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IH 361/407 engine question


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What is the preferred method to true the cylinder bores on these engines when they are resleeved?  My understanding is they should have the block bore trued up, and then the liner bore trued and sized after it is installed.  

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I have not done one of these engines but plenty of others. Check block bore is round over full length and vertically true. If corrections need to be made oversize liner will be required. After pressing in new liner to correct interference fit check bore again and hone to correct finish and diameter for your ring type.  I tell my machinist to try and aim for bore tolerance if .00025” over entire length and same on diameter. He used to be a mould tool designer/maker so is used to tight tolerances.   I have never had a comeback from any of his work. 
I see a lot of engine failures blamed on poor parts but a majority of them are poor machining or assembly. Not saying that all parts are ok either. 
just be thorough and do everything to spec and you’ll be fine. Having said that I did a Perkins 4-248 with dry liners a few years ago.  Really cheap parts. Owner just wanted it bolted together as cheap as possible. I did as he asked but said I would not be responsible for any failures. 4500 hours later it’s still running well and uses no oil. 

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First off, I am not very smart on those engines. I have NEVER rebuilt one, but have installed sleeves in a number of them over the years. Maybe do an average of 1 a year. Local machine shop won't touch them. I pull sleeves then clean the bores and measure them top, center and bottom both inline with crank and 90* of crank. Once I have measured / recorded this I use a fixed cylinder hone and my trusty ole Milwaukee drill motor to "true up" bores. Measure again and record. Order sleeves as needed. Install per GSS-1346, using installation tool (FES 24-7) to get proper "stand-out". Record all measurements again as well as new pistons, matching them to closest bore. Next up hone newly installed sleeves to fit pistons to achieve "skirt clearance" again per GSS-1346. I actually enjoy the challenge of doing them.....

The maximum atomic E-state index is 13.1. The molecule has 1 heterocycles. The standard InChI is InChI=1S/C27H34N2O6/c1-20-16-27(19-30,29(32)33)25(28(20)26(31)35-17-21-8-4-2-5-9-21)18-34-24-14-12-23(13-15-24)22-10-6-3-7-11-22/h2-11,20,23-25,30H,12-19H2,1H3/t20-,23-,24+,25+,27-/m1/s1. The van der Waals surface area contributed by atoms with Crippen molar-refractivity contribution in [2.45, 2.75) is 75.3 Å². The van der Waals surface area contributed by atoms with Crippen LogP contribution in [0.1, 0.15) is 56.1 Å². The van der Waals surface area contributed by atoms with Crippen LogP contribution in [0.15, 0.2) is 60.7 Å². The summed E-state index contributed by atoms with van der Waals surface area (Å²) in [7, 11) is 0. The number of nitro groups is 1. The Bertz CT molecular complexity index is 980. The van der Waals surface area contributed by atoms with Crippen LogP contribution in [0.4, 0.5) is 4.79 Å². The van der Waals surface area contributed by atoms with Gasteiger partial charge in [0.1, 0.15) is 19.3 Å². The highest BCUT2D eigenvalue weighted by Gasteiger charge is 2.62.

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1 hour ago, CIHTECH said:

Local machine shop won't touch them.

Curious as to why theyre afraid of them as its no different process from installing a repair sleeve in a parent bore engine (except for the pressing puck to set install height).  

Anymore on any dry sleeve engine i believe its best practice to have the liners removed and the bores trued up.  Then liners reinstalled and skirt clearance checked with each corresponding piston.  If needed finish hone.  Thats how these 361's and 407's were done new and why they lasted so long. 

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Any of these 361/407's that I've ever done, after sleeve installation, I take the bock back to the machine shop, along with a piston, and have them re-hone the sleeve to fit the piston.

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Do it right, or do it twice. 

Some only take .005, some take .010. But yes care needs to be taken on correct installation.

And many people think that the sleeve is bottomed into the counterpart of the block. That is not true. It is press in until there is .045? sleeve standout.

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A 361 is a different ball game than a 407 ,those  407 blocks seem to change more than 361 blocks and the sleeve setting procedure is different.

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The exact procedure I use . Never had a problem doing it this way .

machine shop around here wont touch these engines either .

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I grew up fixing those things and we found on 407s especially if the sleeves were tight and fairly close to specs we would leave them alone , just hone and rering them.  Maybe even put in pistons  if the lands were bad that was the practical way to do it might squeeze  another 20 years out of some of those tractors. Not the idealist way to do things  but the practical way to get customers going. Of course if you had sleeve problems then you had to get out the boring bar sometimes and true up a hole or so amazing how bad 407 blocks could get. A 361 almost never,

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Thanks for the replys!

I own an 856 with a tired 407 that I might want to freshen up some day maybe.  Seemed like a good hone would be sufficient to clean the bores up, but I wasn’t sure.  

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First off, I have found this thread to be most interesting and informative. I have had this 806D for about five years that I paid $1000.00 for with a stuck engine. After overhauling 2 gas engines. (farmall  230 and farmall M) I decided to tackle a Diesel engine. I call the 806 my trade school tractor because I tore it all apart and did get it running just as a learning project.  I do know that one of the liners it not that tight, the clutch is bad as is the T/A.  I have a short block from a salvage yard that claims it has 400 hrs since overhaul. The short block is black and a C block. So my first question, are there oversized liners available or do they have to be painted up with aluminum paint? Or should I take a chance on the short block? Also the injector pump and injectors have been overhauled and a new mcv pump has been installed.

Thanks in advance of you comments.

APF

 

 

 

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